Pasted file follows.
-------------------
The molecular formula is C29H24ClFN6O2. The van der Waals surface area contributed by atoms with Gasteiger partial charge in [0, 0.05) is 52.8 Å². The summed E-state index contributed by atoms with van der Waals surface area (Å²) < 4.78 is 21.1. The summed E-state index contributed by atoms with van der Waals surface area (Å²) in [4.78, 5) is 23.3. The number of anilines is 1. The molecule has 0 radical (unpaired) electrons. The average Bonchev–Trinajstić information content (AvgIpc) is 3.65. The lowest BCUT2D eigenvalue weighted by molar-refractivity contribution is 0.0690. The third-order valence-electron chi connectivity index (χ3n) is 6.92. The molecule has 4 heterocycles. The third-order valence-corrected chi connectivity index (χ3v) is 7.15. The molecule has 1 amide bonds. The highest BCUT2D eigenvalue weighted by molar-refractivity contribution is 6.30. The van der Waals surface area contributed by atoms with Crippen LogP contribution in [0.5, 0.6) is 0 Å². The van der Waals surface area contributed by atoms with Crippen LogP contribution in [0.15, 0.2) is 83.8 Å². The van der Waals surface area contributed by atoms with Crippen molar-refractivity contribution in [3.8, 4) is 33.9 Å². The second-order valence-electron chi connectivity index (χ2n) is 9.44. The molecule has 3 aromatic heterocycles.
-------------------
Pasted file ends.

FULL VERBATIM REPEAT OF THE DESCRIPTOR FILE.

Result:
The molecular formula is C29H24ClFN6O2. The van der Waals surface area contributed by atoms with Gasteiger partial charge in [0, 0.05) is 52.8 Å². The summed E-state index contributed by atoms with van der Waals surface area (Å²) < 4.78 is 21.1. The summed E-state index contributed by atoms with van der Waals surface area (Å²) in [4.78, 5) is 23.3. The number of anilines is 1. The molecule has 0 radical (unpaired) electrons. The average Bonchev–Trinajstić information content (AvgIpc) is 3.65. The lowest BCUT2D eigenvalue weighted by molar-refractivity contribution is 0.0690. The third-order valence-electron chi connectivity index (χ3n) is 6.92. The molecule has 4 heterocycles. The third-order valence-corrected chi connectivity index (χ3v) is 7.15. The molecule has 1 amide bonds. The highest BCUT2D eigenvalue weighted by molar-refractivity contribution is 6.30. The van der Waals surface area contributed by atoms with Crippen LogP contribution in [0.5, 0.6) is 0 Å². The van der Waals surface area contributed by atoms with Crippen LogP contribution in [0.15, 0.2) is 83.8 Å². The van der Waals surface area contributed by atoms with Crippen molar-refractivity contribution in [3.8, 4) is 33.9 Å². The second-order valence-electron chi connectivity index (χ2n) is 9.44. The molecule has 3 aromatic heterocycles.